Sep 26, 2015
One year after 43 Ayotzinapa students were forcibly disappeared from the city of Iguala in Guerrero state, thousands of people took to the streets of Mexico City on Saturday to demand answers, justice, and an end to the corruption and impunity of the ruling elite.
The case of the students has touched off a nationwide protest movement in a country where over 26,000 people are reported disappeared or missing, nearly half during the current government of President Pena Nieto. According to Amnesty International, Mexico has seen a 600 percent rise in cases of reported torture over the past ten years.
The parents of the missing Ayotzinapa students launched a hunger strike earlier this week demanding the truth, justice, and an end to the "crisis of impunity in the country, the corruption and the widespread violation of human rights in Mexico."
"The State is responsible for disappearing our children," the parents charged in an open statement published Thursday in La Jornada. "The state has permitted the narco-politics to control Guerrero, and to generate a historic lie that today has been exposed and which tortured us by granting privileges to politicians instead of looking out for the rights of the victims."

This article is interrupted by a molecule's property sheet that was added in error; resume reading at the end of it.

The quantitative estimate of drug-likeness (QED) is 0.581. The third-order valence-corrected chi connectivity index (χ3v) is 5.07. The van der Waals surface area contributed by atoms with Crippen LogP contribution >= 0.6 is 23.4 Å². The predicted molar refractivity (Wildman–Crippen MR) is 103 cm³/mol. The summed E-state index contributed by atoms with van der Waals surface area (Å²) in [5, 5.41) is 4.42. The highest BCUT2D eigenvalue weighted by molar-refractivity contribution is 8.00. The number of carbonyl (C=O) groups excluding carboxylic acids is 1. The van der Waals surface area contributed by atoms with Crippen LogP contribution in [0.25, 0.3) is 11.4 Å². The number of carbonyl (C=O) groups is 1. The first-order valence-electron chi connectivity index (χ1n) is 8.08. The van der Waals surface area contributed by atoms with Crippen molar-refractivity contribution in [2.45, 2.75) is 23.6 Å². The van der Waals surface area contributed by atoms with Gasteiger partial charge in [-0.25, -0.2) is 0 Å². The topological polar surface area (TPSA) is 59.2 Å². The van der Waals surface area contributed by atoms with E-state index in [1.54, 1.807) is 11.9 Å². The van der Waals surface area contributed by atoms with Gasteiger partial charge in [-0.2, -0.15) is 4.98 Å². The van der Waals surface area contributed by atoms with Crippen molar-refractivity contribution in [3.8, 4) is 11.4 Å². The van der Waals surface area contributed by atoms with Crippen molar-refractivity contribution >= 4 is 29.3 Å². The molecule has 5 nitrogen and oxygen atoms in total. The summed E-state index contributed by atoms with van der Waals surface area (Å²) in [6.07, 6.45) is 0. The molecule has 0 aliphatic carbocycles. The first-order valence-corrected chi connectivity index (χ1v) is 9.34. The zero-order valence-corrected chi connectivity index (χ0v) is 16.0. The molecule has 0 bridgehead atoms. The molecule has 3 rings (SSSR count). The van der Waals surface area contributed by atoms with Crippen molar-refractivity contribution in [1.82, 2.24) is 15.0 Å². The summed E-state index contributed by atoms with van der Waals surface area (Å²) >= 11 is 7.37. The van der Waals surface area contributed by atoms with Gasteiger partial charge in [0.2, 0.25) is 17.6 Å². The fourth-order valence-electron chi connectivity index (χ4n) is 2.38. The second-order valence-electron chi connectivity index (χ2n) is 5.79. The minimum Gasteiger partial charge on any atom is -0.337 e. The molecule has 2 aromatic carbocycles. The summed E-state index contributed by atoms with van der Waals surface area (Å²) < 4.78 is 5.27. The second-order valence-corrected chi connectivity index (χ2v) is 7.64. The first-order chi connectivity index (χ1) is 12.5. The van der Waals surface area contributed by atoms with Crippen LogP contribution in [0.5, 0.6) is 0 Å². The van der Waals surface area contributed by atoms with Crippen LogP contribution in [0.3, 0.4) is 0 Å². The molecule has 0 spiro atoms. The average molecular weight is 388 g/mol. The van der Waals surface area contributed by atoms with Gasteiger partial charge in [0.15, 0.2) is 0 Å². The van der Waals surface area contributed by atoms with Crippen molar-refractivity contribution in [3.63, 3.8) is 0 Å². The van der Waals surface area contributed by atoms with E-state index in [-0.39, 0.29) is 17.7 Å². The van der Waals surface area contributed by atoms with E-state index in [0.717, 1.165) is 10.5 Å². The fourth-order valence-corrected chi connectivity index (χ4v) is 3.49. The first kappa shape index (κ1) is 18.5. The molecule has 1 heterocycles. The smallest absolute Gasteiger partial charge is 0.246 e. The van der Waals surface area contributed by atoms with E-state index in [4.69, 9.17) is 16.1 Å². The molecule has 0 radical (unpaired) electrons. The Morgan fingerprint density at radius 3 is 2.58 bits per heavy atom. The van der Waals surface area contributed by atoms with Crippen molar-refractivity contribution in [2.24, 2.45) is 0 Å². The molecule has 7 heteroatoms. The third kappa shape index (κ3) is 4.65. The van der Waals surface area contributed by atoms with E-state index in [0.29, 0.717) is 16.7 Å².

The mass actions come just weeks after a report from independent experts, appointed by the Inter-American Commission of Human Rights of the Organization of American States, refuted the Mexican government's explanation for why the students disappeared.
People across the world, meanwhile, are staging solidarity fasts and protests, from Chicago to London.
As Drug Policy Alliance researcher Daniel Robelo recently pointed out, solidarity campaigners in the United States have called for "the cessation of U.S. military aid to Mexico used to sustain the drug war, which since 2007 has resulted in well over 100,000 murdered, 25,000 disappeared and one million displaced."
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